A pervasive problem we often see is one of missing records, and out-of-date baseline indicators. Once a record is missing, it can be troublesome to track, especially if you don’t know it’s missing. A common cause of missing records occurs when an employee visits an outside clinic for a retest. The employee may return with a paper copy of the audiogram that then needs to make its way into their file. They can get misplaced, or the program manager might forget to upload the record into their database. It can be quite difficult to ensure that hard copy records are uploaded immediately to your database. Organizations already utilizing clinic-based audiometric testing services will most likely have a process in place to upload paper records. Chasing down these records with the clinic is time-consuming and easily drops to the bottom of the Safety Manager’s busy schedule.
What we see most often, however, is out of- date data. When clients change service providers, some of the data settings may get lost in the process, or the data is incorrectly uploaded into the new database. If you have done this a few times, the issue becomes compounded.
When new SHOEBOX clients come on board, we often see baselines that are out-of-date. They may have 20 years of records for an employee, but only one baseline established (usually from the employee’s hiring date). There may have been several persistent threshold shifts during that employee’s tenure. Often, the first thing we’ll do when beginning with a new client is to review their baseline data. If it is not up-to-date this is very important to note as it will result in a higher percentage of recordable shifts. For a smaller number of employees (<300), it may be possible for an Audiology Reviewer to go in case-by-case to update them. Unfortunately, for larger numbers of employees, this becomes more arduous.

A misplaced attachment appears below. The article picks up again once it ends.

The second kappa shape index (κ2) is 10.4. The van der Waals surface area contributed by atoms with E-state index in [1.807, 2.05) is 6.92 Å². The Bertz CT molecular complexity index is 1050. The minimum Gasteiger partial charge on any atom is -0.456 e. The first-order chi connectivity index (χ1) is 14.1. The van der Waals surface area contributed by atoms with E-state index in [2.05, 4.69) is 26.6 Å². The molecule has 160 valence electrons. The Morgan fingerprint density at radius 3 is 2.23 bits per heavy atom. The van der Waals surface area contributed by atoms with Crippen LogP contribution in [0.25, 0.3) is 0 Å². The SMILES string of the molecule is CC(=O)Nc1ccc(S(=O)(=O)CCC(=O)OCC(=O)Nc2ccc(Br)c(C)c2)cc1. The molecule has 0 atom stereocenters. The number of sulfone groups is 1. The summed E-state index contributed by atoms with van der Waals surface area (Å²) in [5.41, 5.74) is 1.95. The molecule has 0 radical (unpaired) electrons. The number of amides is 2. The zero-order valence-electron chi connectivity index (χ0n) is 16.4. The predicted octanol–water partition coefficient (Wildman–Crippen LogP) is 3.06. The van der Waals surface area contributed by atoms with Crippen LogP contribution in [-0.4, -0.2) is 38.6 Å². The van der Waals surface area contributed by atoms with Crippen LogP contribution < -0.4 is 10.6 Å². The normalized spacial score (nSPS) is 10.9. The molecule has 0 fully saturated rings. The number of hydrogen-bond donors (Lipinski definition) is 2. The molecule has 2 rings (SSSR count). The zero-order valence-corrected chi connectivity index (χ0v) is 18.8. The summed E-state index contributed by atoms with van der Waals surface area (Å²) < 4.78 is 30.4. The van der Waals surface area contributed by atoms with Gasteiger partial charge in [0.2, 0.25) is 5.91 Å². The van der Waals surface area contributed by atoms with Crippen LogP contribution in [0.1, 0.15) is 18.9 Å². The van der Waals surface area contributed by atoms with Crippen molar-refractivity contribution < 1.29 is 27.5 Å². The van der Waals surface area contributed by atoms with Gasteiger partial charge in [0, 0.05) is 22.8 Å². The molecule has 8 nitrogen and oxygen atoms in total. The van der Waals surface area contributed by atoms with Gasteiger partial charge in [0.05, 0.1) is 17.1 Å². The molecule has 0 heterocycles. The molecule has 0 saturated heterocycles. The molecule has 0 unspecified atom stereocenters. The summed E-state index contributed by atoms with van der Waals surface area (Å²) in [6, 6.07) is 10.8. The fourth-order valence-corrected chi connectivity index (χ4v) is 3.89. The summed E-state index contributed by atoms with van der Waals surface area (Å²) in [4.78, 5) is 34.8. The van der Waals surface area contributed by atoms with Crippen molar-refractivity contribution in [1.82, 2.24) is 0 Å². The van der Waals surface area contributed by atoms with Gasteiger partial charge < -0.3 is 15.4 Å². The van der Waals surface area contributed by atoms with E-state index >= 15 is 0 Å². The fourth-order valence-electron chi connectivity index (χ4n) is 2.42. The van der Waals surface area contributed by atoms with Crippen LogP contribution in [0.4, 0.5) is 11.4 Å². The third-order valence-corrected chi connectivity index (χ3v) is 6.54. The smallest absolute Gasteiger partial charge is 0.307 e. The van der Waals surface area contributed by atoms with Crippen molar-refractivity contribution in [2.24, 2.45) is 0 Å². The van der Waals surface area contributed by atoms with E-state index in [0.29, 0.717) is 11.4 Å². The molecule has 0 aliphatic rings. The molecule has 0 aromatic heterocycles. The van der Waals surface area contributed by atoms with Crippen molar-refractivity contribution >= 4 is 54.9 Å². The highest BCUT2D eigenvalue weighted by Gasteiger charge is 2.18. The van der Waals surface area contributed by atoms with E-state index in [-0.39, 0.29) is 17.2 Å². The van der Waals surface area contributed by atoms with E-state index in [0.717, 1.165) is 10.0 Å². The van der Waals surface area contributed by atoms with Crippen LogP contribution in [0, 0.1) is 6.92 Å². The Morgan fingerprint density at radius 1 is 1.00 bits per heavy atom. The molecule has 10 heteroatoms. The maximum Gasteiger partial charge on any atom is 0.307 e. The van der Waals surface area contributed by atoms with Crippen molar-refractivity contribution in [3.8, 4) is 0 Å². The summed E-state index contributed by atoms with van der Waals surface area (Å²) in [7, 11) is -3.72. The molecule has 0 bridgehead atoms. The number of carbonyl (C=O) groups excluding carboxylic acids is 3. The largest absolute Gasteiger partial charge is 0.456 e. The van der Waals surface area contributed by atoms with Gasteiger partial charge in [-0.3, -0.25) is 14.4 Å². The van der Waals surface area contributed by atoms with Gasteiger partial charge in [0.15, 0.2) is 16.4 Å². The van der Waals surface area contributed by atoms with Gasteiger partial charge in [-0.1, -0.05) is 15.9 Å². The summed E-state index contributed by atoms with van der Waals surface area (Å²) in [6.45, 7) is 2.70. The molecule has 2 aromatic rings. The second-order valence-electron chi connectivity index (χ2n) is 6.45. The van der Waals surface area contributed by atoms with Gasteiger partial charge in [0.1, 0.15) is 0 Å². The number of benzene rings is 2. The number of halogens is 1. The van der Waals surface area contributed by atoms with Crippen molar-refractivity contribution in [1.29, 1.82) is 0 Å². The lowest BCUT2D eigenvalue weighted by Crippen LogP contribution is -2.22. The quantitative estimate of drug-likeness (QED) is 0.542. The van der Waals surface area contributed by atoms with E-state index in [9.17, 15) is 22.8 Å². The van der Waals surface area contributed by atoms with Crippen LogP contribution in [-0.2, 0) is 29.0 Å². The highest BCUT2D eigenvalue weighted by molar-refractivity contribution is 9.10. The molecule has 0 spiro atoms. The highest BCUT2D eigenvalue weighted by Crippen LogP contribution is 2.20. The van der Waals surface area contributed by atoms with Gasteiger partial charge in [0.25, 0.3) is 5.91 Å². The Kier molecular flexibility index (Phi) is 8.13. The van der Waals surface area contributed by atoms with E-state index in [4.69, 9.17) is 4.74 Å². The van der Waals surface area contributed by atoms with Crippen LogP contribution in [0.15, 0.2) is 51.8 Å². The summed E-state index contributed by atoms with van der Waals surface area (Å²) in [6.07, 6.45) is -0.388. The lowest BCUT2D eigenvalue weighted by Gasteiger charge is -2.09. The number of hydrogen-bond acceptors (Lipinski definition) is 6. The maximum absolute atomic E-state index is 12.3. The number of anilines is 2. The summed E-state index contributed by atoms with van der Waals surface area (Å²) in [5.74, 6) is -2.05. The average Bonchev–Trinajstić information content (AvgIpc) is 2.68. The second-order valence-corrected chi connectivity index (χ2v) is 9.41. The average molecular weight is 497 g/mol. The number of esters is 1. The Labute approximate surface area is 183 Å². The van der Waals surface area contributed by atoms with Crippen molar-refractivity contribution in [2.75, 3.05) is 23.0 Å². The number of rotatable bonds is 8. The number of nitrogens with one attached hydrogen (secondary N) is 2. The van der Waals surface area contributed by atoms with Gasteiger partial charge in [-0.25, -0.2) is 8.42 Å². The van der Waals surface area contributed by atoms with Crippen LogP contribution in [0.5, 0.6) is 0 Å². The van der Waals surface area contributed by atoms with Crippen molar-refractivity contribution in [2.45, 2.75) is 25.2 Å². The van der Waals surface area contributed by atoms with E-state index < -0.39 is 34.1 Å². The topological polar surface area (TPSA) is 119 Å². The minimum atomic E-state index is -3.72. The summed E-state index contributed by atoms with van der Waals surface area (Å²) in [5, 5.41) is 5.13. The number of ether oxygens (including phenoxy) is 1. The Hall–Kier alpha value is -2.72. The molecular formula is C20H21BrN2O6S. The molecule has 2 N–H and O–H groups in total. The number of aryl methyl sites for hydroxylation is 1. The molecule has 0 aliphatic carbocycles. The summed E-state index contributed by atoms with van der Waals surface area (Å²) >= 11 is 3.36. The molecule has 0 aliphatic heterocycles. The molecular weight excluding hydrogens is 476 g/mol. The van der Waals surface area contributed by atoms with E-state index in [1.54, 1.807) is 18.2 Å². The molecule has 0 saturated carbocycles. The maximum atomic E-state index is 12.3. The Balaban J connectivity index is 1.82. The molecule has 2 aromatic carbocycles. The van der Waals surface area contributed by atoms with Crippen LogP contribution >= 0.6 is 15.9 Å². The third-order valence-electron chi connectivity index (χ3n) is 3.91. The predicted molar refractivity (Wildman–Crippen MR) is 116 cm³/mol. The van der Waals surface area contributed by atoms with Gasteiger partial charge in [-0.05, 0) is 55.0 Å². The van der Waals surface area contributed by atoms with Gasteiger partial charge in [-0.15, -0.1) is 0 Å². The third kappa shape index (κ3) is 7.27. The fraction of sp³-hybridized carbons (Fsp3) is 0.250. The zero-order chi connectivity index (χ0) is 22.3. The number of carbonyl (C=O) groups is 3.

All threshold shifts require review by an Audiologist or Occupational Physician. In cases where the baseline was not kept up-to-date, the Reviewer will update the historical baselines and the unconfirmed recordable STS is not recorded on the OSHA Log. This may require the HCM to review past OSHA entries to ensure they were noted at the original time of injury. We discussed OSHA logging in more detail in Chapter 9: What To Do When an Employee Has an STS? What is Required for Maintaining the OSHA 300 Log.
Digital Storage of Hearing Conservation Data
In our early days of offering occupational health solutions, we encountered some apprehension due to concerns with cloud-based storage of digital records. After learning about the advanced security measures that are in place to keep data safe and secure, these concerns are a thing of the past. On the plus side, electronic records are more accessible, easier to work with, and don’t require any physical space for storage. SHOEBOX for Occupational Hearing Testing includes unlimited data storage. Once people understand the emphasis we place on data security, and the new-found ability to manage records, the transition to cloud-based record storage is not only welcomed, it’s embraced.
Accurate and accessible audiometric testing data is the foundation of any well-maintained Hearing Conservation Program. Digital records provide organizations with the flexibility needed to scale, and the ability to access decades worth of records with a quick and straightforward search.
This guide is intended to be a useful tool on your journey to in-house mobile hearing testing or adding iPad-based testing to your services business. We’ll be releasing a new chapter each week for the next 3 weeks! However, if you would like to download the complete guide now, complete the form below.